By Chris Fletcher (Myrtle Beach)
(This review does contain spoilers, proceed at your own discretion)
I felt like I was living an existential nightmare while watching Richard Linklater’s 2001 film Waking Life. The bulk of the film follows an unnamed male character (Wiley Wiggins) in an almost surreal world that uses rotoscoping to blend a sometimes very realistic art style with a very cartoon like style, that wax and wanes between the two to build this dream state world. The main character starts as an observer listening to others lecture to him about topics like free will, the meaning of life, politics, and lucid dreaming. He eventually moves into an active role as the dream progresses and he begins to realize he is dreaming. The transitions are often random and tend to jump from one conversation to the next with no real ques. But as you watch, you become settled into those movements from place to place.
There are also instances in which the focus shifts away from the main character and onto random individual people having monologues, or groups of people conversing with one another on assorted topics related to the philosophical. This shifting causes there to be little to no character development happening in the movie, outside of the unnamed male character becoming more active. While the use of the rotoscoping animation style was very interesting to look at and provided a more grounded sense of reality within this dream world, I found it more distracting than anything else. It often made it difficult for me to really pay attention to what was being said, because I was focused on how misshapen people were becoming. While all the topics that were discussed were thematically connected, it really felt like there was no story connecting these ideas.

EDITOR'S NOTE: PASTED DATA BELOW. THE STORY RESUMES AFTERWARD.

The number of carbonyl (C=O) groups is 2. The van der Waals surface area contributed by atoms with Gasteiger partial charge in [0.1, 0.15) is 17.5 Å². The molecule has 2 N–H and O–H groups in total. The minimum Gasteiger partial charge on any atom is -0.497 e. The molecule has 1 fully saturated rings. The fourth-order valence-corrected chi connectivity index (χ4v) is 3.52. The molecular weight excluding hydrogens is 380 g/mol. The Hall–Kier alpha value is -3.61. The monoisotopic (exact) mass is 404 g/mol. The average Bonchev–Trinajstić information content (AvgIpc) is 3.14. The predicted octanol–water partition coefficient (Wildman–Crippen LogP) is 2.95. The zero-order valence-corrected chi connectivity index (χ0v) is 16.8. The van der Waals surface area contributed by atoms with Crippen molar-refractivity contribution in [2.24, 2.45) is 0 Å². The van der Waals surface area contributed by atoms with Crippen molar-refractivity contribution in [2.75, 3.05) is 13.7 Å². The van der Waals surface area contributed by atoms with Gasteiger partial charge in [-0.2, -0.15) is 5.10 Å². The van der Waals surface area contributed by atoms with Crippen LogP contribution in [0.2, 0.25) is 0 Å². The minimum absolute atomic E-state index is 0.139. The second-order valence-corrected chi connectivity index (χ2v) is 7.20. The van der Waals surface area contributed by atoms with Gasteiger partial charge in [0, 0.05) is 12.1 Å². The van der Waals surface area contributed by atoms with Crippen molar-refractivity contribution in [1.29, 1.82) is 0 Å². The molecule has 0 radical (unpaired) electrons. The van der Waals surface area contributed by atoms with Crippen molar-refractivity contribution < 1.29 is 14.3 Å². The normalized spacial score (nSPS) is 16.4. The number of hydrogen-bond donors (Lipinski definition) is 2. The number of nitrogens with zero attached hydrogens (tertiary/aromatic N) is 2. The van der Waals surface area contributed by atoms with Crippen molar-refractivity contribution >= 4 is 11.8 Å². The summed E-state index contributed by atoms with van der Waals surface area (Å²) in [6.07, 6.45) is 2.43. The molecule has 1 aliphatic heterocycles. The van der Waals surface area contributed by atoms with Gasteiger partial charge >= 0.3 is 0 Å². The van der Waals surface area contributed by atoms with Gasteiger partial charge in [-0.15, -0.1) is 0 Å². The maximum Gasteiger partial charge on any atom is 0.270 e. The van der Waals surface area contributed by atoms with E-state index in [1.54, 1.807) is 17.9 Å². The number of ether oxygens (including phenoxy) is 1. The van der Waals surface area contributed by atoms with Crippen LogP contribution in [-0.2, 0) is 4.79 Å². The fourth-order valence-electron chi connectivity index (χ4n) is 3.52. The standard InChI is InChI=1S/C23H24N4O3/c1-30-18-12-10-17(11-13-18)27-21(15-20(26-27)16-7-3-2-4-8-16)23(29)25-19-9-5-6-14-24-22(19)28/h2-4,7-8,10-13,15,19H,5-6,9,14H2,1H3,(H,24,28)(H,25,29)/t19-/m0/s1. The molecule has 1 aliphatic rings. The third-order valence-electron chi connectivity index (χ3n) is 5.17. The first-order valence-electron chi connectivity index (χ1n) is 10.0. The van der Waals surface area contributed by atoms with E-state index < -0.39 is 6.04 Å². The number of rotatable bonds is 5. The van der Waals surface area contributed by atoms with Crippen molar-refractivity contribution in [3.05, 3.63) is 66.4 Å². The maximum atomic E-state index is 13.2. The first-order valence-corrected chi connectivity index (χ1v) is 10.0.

This caused me to feel more often than not, like I was being lectured on philosophical concepts by a professor in a casual setting while having a very uncomfortable drug trip. But at the same time, I was interested to see where this would lead me to at the end. When I finally did get to the end, I was honestly a little frustrated when the main character floats away into the sky much like the boy in the beginning did. While there was a brief feeling of this circular narrative coming to an end, I also had this overwhelming since of abandonment, because I had just spent over an hour following this character and learning alongside of him; but there was no real sense of what he got out of this experience given to me with this conclusion. I also felt like I was left to make sense of this information dump that I had just witnessed, on my own.
I would recommend this movie only to people who are interested in topics of lucid dreaming and existentialism. It was very interesting, but it only got my attention because I enjoy very artistically driven movies. That being said, a more general or casual viewing audience will probably find this to be a boring watch, and probably confusing as well. Because there is no real major character development within the movie and the plot is more of a loosely connected patchwork of ideas; there really is no overt sense of a traditional story narrative or resolution. I think artistically, and philosophically this is a great movie that will get you thinking in ways you might not have before. But if you are looking for a movie to watch just for pure entertainment and no bigger meanings, you may want to look elsewhere.